While that’s nice for the designer in relation to do a realistic simulation of enemy movement, it still caused a problem gameplaywise (assuming I’m playing the rules correctly, which of course I might not).
After playing the game a bit in the way I think it’s intended, I came up with a strategy where I ran in circles around the edges of the board (well, technically it was rectangle). I would then stop, shoot, and when the zombies got close to me, I continued my circle around the board and the zombies would follow me crossing back over the center of the board.
While it was not a sure win this [url=https://en.wikipedia.org/wiki/Strafing_(gaming)]“circle strafing”[/url] (to borrow another term from video games) strategy gave me the best winning chance that I could find and I’m pretty sure it was not what the designer had in mind. It also made the game take a very long time, since there was a lot more running than fighting.
The South Shall Rise Again: If I remember correctly I was in the process of circle strafing when I took this picture and had reached the point where I had to get moving again.
I see three approaches to eliminate this exploitive use of the simplicity of the zombie movement rules:
1) Make the zombies faster, but that would very likely make the game way too hard if played in the (most likely) intended non-circle strafing way.
2) Make the zombies furthest from you move randomly so that some of them would likely end up on the edges of the board and thus stopping the rather crucial circle part of the circle strafing. Alternately they could be made to move towards the edge of the board, but that would likely also work out badly with the intended way to play the game and might allow kiting.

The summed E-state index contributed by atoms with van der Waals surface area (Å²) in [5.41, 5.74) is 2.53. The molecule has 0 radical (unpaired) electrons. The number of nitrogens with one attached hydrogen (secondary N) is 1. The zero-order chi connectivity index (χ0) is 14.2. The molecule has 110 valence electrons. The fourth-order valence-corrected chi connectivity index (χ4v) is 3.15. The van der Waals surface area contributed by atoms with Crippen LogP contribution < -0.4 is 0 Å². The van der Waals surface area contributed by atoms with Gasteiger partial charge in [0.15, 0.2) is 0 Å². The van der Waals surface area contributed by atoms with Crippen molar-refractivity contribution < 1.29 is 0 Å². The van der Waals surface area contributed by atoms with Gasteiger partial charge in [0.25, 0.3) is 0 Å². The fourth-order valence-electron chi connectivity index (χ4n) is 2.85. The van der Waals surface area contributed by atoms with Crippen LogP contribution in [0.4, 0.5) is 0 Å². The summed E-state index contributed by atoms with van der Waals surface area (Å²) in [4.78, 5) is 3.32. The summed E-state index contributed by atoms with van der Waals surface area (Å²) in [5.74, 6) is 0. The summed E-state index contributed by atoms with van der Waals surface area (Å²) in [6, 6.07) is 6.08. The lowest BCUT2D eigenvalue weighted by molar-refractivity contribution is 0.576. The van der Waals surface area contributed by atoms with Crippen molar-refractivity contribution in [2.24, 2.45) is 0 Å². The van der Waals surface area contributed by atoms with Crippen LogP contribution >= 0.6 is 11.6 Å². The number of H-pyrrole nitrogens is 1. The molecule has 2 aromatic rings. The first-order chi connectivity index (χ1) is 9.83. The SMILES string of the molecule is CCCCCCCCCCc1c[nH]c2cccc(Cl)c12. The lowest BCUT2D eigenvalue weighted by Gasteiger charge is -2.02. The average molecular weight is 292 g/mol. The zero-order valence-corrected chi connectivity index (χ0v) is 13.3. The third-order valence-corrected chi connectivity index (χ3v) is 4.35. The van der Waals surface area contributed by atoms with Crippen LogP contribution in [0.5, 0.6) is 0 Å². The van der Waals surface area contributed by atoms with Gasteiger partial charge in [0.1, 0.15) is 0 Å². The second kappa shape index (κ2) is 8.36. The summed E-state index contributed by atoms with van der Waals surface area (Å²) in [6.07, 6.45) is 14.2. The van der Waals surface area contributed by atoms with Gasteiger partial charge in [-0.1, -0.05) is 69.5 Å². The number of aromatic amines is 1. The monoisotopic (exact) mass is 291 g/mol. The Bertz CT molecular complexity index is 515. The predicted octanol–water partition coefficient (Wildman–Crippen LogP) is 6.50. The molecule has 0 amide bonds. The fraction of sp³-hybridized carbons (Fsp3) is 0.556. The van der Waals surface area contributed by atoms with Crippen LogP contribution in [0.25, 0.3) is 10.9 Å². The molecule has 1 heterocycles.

3) Adapt the terrain on the edges of the board to slow down the circle strafing player enough that he can’t pull off the strategy. This wouldn’t require much change, since the player never gets much ahead of the zombies.
Before we go on, please let me reiterate that this discussion is dependent on me not playing a rule wrong that allows me to pull off the strategy.
Exploitable behavior: Enforced action sequences
In my previous post, I wrote about how forcing a bot to follow the same sequence of actions to achieve it goals as a human play must perform could lead to degenerate behavior. In my next example, we shall see how it also can lead to exploitable behavior.
When making our Automa for Gaia Project we wanted the Automa to follow the 2-step action sequence of building a mine on a new planet and then later upgrade the mine to another structure. We felt that forcing the Automa to follow this sequence was required to mimic an important interaction in the game (allowing the player to move his power tokens), which is why we did this.
The 2-step sequence was exploitable, because the human player would sometimes be able to cut off the Automa so that it often couldn’t place new mines. But since it just drew actions in random order it would try to place mines anyway and thus waste actions, which is a severe penalty in Gaia Project and it’s something that a human player wouldn’t (and couldn’t) do. He’d do another action instead.
As an astute reader you’ll have noticed that this is the exact same problem that I talked about in Tiny Epic Galaxies (TEG) with the difference being that this time the player could exploit the oblivious behavior of the bot.
Not only was the problem the same, the TEG fix also fixed our problem. In the TEG fix a colonize action without a colonization ship would be turned into a construct colonization ship action and for the Gaia Automa we turned impossible mine building actions into upgrade actions and so the problem was solved.
Losing by 1 VP to the Gaia Automa. Image credit: Theilian.